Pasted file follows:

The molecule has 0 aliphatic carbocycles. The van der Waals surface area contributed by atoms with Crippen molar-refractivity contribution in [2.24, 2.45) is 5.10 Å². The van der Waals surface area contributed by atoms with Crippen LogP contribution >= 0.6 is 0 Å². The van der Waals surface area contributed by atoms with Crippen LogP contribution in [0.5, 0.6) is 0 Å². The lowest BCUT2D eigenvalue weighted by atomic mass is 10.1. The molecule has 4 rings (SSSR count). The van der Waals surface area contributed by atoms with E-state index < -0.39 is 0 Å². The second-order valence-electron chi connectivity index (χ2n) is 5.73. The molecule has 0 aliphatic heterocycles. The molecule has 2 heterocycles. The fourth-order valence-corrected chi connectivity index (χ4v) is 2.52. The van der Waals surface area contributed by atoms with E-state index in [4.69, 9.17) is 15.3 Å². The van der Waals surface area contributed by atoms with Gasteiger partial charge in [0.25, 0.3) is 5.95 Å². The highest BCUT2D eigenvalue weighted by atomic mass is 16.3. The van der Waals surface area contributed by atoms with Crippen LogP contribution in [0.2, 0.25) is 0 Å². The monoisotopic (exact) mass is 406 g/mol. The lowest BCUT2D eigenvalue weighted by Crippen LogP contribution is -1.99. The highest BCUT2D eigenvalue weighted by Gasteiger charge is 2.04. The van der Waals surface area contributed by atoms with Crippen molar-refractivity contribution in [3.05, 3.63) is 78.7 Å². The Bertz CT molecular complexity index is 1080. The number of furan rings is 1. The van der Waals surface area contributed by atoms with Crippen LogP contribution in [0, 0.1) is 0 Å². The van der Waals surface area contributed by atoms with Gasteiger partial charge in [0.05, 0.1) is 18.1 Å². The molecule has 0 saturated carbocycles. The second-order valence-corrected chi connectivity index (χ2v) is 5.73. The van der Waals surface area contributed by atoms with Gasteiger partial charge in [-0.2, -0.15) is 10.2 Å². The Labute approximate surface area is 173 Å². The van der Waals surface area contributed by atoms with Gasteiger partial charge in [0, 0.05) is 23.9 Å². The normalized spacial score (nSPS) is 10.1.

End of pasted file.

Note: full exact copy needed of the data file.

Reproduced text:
The molecule has 0 aliphatic carbocycles. The van der Waals surface area contributed by atoms with Crippen molar-refractivity contribution in [2.24, 2.45) is 5.10 Å². The van der Waals surface area contributed by atoms with Crippen LogP contribution >= 0.6 is 0 Å². The van der Waals surface area contributed by atoms with Crippen LogP contribution in [0.5, 0.6) is 0 Å². The lowest BCUT2D eigenvalue weighted by atomic mass is 10.1. The molecule has 4 rings (SSSR count). The van der Waals surface area contributed by atoms with E-state index < -0.39 is 0 Å². The second-order valence-electron chi connectivity index (χ2n) is 5.73. The molecule has 0 aliphatic heterocycles. The molecule has 2 heterocycles. The fourth-order valence-corrected chi connectivity index (χ4v) is 2.52. The van der Waals surface area contributed by atoms with E-state index in [4.69, 9.17) is 15.3 Å². The van der Waals surface area contributed by atoms with Gasteiger partial charge in [0.25, 0.3) is 5.95 Å². The highest BCUT2D eigenvalue weighted by atomic mass is 16.3. The van der Waals surface area contributed by atoms with Crippen LogP contribution in [0.2, 0.25) is 0 Å². The monoisotopic (exact) mass is 406 g/mol. The lowest BCUT2D eigenvalue weighted by Crippen LogP contribution is -1.99. The highest BCUT2D eigenvalue weighted by Gasteiger charge is 2.04. The van der Waals surface area contributed by atoms with Crippen molar-refractivity contribution in [3.05, 3.63) is 78.7 Å². The Bertz CT molecular complexity index is 1080. The number of furan rings is 1. The van der Waals surface area contributed by atoms with Crippen LogP contribution in [0, 0.1) is 0 Å². The van der Waals surface area contributed by atoms with Gasteiger partial charge in [0.05, 0.1) is 18.1 Å². The molecule has 0 saturated carbocycles. The second-order valence-corrected chi connectivity index (χ2v) is 5.73. The van der Waals surface area contributed by atoms with Gasteiger partial charge in [-0.2, -0.15) is 10.2 Å². The Labute approximate surface area is 173 Å². The van der Waals surface area contributed by atoms with Gasteiger partial charge in [0, 0.05) is 23.9 Å². The normalized spacial score (nSPS) is 10.1.